Edwin Arlington Robinson (22 December 1869 – 6 April 1935 / Maine / United States)
Old Archibald, in his eternal chair,
Where trespassers, whatever their degree,
Were soon frowned out again, was looking off
Across the clover when he said to me:
“My green hill yonder, where the sun goes down
Without a scratch, was once inhabited
By trees that injured him—an evil trash
That made a cage, and held him while he bled.
“Gone fifty years, I see them as they were
Before they fell. They were a crooked lot
To spoil my sunset, and I saw no time
In fifty years for crooked things to rot.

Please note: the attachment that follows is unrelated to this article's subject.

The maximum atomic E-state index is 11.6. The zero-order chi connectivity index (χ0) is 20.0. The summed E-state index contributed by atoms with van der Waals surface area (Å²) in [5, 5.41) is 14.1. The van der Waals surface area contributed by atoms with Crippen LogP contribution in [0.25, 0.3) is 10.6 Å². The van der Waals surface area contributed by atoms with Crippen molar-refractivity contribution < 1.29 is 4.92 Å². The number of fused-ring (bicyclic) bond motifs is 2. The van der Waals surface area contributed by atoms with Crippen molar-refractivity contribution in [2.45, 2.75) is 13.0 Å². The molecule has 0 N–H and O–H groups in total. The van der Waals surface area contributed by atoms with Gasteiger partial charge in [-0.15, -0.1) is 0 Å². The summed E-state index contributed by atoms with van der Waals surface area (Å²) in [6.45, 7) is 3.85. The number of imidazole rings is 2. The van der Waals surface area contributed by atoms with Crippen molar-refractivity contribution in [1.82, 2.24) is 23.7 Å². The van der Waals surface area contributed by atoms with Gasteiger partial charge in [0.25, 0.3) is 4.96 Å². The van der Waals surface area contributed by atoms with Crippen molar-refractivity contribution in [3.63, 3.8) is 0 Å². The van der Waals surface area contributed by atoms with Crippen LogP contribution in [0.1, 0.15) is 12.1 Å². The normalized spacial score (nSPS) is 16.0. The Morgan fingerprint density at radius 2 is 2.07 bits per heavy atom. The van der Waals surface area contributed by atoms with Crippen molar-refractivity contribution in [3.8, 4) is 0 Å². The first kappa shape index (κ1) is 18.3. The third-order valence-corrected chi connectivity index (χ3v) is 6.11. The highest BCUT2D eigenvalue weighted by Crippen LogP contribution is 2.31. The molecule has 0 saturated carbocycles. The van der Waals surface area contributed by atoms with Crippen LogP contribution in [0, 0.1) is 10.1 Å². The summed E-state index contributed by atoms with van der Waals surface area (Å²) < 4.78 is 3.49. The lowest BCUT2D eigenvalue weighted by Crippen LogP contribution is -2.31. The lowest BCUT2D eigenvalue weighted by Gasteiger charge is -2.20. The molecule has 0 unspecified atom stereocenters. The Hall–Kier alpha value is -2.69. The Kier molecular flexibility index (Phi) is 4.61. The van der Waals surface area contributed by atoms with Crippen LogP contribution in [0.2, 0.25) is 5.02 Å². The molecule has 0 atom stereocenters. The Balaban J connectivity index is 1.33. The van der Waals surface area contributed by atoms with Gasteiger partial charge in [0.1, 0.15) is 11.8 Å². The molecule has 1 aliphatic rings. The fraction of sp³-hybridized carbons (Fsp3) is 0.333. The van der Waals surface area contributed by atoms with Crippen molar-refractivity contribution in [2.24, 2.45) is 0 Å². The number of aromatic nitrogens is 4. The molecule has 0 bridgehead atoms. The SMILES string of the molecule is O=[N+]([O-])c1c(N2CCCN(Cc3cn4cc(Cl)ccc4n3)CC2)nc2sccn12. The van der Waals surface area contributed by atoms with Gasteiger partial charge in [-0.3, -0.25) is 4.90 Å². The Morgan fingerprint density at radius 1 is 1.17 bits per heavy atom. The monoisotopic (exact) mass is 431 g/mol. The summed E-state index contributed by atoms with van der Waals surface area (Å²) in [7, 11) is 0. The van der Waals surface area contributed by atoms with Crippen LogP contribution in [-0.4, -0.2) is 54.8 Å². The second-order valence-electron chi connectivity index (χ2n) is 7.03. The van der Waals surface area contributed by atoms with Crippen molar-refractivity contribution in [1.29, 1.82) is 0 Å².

“Trees, yes; but not a service or a joy
To God or man, for they were thieves of light.
So down they came. Nature and I looked on,
And we were glad when they were out of sight.
“Trees are like men, sometimes; and that being so,
So much for that.” He twinkled in his chair,
And looked across the clover to the place
That he remembered when the trees were there.
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